Creating a connection between natural heritage collections and the natural world through nature connectedness was critical to Encountering the Unexpected. In 6 museum experiments, artists, creative practitioners and museum staff provided a space in which participants could – as artist Sheila Tilmouth (who worked with The Whitaker) described it – venture into their curiosity. Valuing participants’ experiences as non-specialists was vital, as was providing opportunities to explore nature and natural heritage collections at their own pace.

Using nature connectedness as a frame through which to understand natural heritage collections worked well when:

  • Nature connectedness and collections are embedded, not two separate elements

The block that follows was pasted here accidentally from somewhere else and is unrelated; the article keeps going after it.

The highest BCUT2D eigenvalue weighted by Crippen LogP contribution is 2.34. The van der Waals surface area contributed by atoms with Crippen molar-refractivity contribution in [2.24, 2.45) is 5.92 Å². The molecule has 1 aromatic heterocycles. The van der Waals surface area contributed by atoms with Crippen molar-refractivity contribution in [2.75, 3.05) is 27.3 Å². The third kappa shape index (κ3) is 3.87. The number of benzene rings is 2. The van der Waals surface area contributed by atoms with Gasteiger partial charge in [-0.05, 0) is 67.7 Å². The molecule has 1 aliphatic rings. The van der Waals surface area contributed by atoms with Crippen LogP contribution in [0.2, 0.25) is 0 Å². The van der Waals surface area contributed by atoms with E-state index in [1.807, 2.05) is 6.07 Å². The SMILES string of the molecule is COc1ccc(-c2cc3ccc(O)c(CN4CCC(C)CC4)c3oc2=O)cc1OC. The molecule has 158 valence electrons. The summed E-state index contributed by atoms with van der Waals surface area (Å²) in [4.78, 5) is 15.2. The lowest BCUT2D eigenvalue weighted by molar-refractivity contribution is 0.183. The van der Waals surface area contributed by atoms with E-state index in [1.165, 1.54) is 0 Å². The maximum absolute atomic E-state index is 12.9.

• Participants could connect with nature in their everyday lives and in diverse ways
  • Participants could ‘be in the moment’, encouraging creativity and seeing the unexpected
  • An investigative approach is taken
  • The process is open-ended
  • It enables a personal and individual journey
  • There is no set agenda (but there is a framework)
  • There are opportunities for discovery, for thinking, feeling, doing

Nature connectedness and collections did not work as well when:

  • The focus is on facts, information and knowledge
  • There is a lack of opportunity for interrogation
  • Collections are incidental, being used to illustrate a point
  • The experience ends with the session
  • There is no opportunity for development
  • There is no meaningful connection with peoples’ lives

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Creating unexpected encounters